Los Angeles northward, with the GOP doing best inland. About 56 percent of all Democrats live either in Los Angeles County or the San Francisco Bay area, while the GOP dominates in Orange and San Diego counties and the Central Valley. Those findings pretty much square with election results.

They explain why Republicans are making no grandiose predictions these days, a sharp contrast to their fancy rhetoric in many past election years.

— Reach syndicated columnist Tom Elias at tdelias@aol.com

LEAVE A COMMENT

Discussion | 1 comment

The Davis Enterprise does not necessarily condone the comments here, nor does it review every post. Read our full policy

  • greg johnsonFebruary 16, 2014 - 10:15 am

    Republicans have probably written off any chance of much influence in California. The state will keep bleeding the diminishing share of those that pay the tolls, and it will eventually fail. Maybe the nation is headed the same way. Tragic!

    Reply | Report abusive comment
.

News

 
Will city move forward on public power review?

By Dave Ryan | From Page: A1

 
4-H members get ready for Spring Show

By Anne Ternus-Bellamy | From Page: A1 | Gallery

 
Obama to Russia: More sanctions are ‘teed up’

By The Associated Press | From Page: A2

 
2 pursuits, 2 arrests keep Woodland officers busy

By Lauren Keene | From Page: A2

 
 
Youth sports in focus on radio program

By Enterprise staff | From Page: A4

 
Rummage sale will benefit preschool

By Enterprise staff | From Page: A4

Concert benefits South Korea exchange

By Enterprise staff | From Page: A4

 
Conference puts focus on Arab studies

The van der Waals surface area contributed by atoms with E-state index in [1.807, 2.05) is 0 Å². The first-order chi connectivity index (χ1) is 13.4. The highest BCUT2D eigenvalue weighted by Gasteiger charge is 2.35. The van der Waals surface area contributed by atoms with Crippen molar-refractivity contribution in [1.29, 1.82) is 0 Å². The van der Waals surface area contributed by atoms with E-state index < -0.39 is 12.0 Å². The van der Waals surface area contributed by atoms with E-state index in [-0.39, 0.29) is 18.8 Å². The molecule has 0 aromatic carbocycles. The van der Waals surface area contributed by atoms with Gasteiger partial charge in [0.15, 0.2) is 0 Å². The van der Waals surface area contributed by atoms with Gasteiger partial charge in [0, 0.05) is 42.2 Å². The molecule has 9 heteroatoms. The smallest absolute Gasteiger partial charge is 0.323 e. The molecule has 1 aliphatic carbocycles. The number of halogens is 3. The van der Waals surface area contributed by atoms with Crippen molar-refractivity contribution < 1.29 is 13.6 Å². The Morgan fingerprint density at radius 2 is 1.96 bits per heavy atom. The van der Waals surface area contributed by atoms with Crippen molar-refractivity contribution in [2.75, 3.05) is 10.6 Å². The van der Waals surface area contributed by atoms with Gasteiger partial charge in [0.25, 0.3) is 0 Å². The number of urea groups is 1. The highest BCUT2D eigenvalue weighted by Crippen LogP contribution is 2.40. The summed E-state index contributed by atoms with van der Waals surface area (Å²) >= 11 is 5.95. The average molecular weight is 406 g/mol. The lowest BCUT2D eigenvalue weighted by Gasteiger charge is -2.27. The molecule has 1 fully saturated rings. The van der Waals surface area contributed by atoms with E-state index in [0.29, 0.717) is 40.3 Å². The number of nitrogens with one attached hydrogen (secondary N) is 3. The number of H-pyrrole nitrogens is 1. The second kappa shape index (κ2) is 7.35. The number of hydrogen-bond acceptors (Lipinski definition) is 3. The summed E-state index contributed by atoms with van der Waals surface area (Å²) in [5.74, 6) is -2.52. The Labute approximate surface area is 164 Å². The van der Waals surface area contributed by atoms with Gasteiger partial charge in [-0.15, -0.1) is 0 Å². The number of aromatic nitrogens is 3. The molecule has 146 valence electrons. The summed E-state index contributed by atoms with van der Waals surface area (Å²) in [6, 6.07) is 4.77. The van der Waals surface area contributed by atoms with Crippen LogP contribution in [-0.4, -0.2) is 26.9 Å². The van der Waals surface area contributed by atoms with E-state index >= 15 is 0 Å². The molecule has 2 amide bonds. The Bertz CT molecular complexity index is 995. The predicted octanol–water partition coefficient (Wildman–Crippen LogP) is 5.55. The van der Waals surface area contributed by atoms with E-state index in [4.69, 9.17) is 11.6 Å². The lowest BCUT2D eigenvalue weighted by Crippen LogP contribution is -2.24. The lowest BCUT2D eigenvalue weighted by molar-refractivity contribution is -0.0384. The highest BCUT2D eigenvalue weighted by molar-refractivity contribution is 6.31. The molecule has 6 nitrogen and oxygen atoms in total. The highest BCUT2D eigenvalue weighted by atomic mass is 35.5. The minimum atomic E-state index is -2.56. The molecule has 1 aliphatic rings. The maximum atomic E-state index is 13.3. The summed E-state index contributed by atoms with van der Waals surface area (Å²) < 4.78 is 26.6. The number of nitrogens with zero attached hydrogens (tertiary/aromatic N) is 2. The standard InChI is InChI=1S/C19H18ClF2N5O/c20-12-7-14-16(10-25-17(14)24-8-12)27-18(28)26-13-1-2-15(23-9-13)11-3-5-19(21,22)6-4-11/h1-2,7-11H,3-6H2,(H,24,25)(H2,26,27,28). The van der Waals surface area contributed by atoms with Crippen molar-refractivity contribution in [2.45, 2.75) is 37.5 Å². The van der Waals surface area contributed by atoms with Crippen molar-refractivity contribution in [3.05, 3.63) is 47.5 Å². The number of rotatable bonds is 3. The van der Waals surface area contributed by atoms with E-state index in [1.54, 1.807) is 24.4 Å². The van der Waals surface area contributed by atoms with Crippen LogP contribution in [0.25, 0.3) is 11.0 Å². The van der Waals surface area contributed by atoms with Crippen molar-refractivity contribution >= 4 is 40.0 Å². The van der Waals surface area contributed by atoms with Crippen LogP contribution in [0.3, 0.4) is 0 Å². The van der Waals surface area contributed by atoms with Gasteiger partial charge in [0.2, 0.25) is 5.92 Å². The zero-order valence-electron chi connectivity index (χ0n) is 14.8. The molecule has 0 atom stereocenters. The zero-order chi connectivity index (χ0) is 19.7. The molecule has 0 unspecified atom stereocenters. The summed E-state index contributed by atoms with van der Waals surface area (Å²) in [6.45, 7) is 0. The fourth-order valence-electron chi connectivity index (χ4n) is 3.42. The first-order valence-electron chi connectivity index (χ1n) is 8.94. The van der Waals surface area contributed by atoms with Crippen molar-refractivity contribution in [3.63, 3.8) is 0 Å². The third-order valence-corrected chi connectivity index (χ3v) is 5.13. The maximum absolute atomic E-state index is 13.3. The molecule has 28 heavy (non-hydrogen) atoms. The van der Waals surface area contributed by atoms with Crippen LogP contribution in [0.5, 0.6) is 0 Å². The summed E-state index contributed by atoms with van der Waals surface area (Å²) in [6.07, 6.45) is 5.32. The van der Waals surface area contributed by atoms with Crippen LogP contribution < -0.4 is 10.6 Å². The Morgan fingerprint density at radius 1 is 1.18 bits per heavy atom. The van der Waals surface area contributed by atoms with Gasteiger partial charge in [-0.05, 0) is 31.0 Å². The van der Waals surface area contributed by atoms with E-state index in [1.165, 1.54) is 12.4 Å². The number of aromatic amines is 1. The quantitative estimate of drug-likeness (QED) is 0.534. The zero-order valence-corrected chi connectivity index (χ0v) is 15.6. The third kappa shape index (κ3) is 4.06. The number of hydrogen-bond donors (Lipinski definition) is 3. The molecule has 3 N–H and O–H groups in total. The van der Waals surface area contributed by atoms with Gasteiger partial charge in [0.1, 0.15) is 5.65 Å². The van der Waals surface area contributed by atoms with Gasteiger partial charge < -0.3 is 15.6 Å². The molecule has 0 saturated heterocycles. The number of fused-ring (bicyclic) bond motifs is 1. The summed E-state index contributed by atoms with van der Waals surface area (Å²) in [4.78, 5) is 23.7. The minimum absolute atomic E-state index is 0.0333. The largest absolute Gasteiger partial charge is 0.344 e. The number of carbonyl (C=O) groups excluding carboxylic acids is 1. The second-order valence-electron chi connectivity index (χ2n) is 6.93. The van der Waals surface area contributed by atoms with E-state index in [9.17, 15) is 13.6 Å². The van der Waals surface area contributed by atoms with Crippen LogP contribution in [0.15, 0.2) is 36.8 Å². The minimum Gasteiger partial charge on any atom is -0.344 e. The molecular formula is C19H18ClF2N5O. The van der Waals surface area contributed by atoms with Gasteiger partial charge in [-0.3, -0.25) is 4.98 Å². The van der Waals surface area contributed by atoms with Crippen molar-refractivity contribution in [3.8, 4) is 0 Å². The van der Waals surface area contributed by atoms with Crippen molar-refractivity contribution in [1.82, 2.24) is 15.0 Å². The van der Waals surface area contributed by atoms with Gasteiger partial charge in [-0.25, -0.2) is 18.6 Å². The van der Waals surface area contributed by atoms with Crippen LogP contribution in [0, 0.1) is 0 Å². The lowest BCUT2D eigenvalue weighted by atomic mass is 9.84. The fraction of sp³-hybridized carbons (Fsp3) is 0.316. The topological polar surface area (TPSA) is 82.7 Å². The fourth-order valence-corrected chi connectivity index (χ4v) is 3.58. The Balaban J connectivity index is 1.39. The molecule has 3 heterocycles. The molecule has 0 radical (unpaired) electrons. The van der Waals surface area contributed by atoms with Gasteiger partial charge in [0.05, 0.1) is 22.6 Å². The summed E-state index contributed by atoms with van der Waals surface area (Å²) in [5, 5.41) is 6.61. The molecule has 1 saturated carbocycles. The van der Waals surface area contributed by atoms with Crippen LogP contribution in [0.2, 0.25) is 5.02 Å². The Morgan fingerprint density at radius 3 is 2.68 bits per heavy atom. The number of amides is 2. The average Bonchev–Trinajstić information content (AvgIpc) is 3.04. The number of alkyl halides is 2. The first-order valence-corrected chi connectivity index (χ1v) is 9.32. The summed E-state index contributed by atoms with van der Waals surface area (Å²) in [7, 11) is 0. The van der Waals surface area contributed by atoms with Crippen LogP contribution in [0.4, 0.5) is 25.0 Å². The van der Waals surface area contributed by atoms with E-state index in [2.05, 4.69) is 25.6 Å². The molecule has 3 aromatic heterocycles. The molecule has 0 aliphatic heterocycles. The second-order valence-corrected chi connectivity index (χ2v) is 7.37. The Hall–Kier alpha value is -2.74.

By Enterprise staff | From Page: A4

Volkssporting Club plans North Davis walks

By Enterprise staff | From Page: A5

 
Hotel/conference center info meeting set

By Enterprise staff | From Page: A5

Davis honors ‘green’ citizens

By Enterprise staff | From Page: A5

 
Water rate assistance bill advances

By Enterprise staff | From Page: A5

Program explores STEM careers for girls

By Enterprise staff | From Page: A5

 
Embroiderers plan a hands-on project

By Enterprise staff | From Page: A5

Central Park Gardens to host Volunteer Orientation Day

By Enterprise staff | From Page: A5 | Gallery

 
MOMS Club plans open house

By Enterprise staff | From Page: A7

 
Cycle de Mayo benefits Center for Families

By Anne Ternus-Bellamy | From Page: A8

Author to read ‘The Cat Who Chose to Dream’

By Anne Ternus-Bellamy | From Page: A12

 
.

Forum

Things are turning sour

By Special to The Enterprise | From Page: B5

 
Ortiz is the right choice for Yolo

By Letters to the Editor | From Page: A6

Tom Meyer cartoon

By Debbie Davis | From Page: A6

 
The high cost of employment

By Letters to the Editor | From Page: A6

High-five to Union Bank

By Letters to the Editor | From Page: A6

 
Broken sprinklers waste water

By Letters to the Editor | From Page: A6

Three more administrators?

By Letters to the Editor | From Page: A6

 
Neustadt has experience for the job

By Letters to the Editor | From Page: A6

Here’s a plan to save big on employee costs

By Special to The Enterprise | From Page: A6, 2 Comments

 
Davis is fair, thoughtful

By Letters to the Editor | From Page: A6

.

Sports

DHS/Franklin II is a close loss for Devil softballers

By Enterprise staff | From Page: B1

 
DHS tracksters sweep another DVC meet

By Enterprise staff | From Page: B1 | Gallery

Another DVC blowout for DHS girls soccer

By Evan Ream | From Page: B1 | Gallery

 
Young reinvents his game to help Aggies improve on the diamond

By Bruce Gallaudet | From Page: B1 | Gallery

DHS boys shuffle the deck to beat Cards

By Thomas Oide | From Page: B1 | Gallery

 
Baseball roundup: Giants slam Rockies in the 11th

By The Associated Press | From Page: B2

 
UCD roundup: Aggies lose a softball game at Pacific

By Enterprise staff | From Page: B3

Jahn jumps to Sacramento Republic FC

By Evan Ream | From Page: B8

 
.

Features

.

Arts

Emerson, Da Vinci to present ‘Once Upon a Mattress’

By Enterprise staff | From Page: A11

 
Winters Plein Air Festival begins Friday

By Enterprise staff | From Page: A11

 
Bach Soloists wrap up season on April 28

By Jeff Hudson | From Page: A11

 
Congressional art competition open to high school students

By Enterprise staff | From Page: A11

 
.

Business

.

Obituaries

.

Comics

Comics: Thursday, April 24, 2014

By Creator | From Page: B6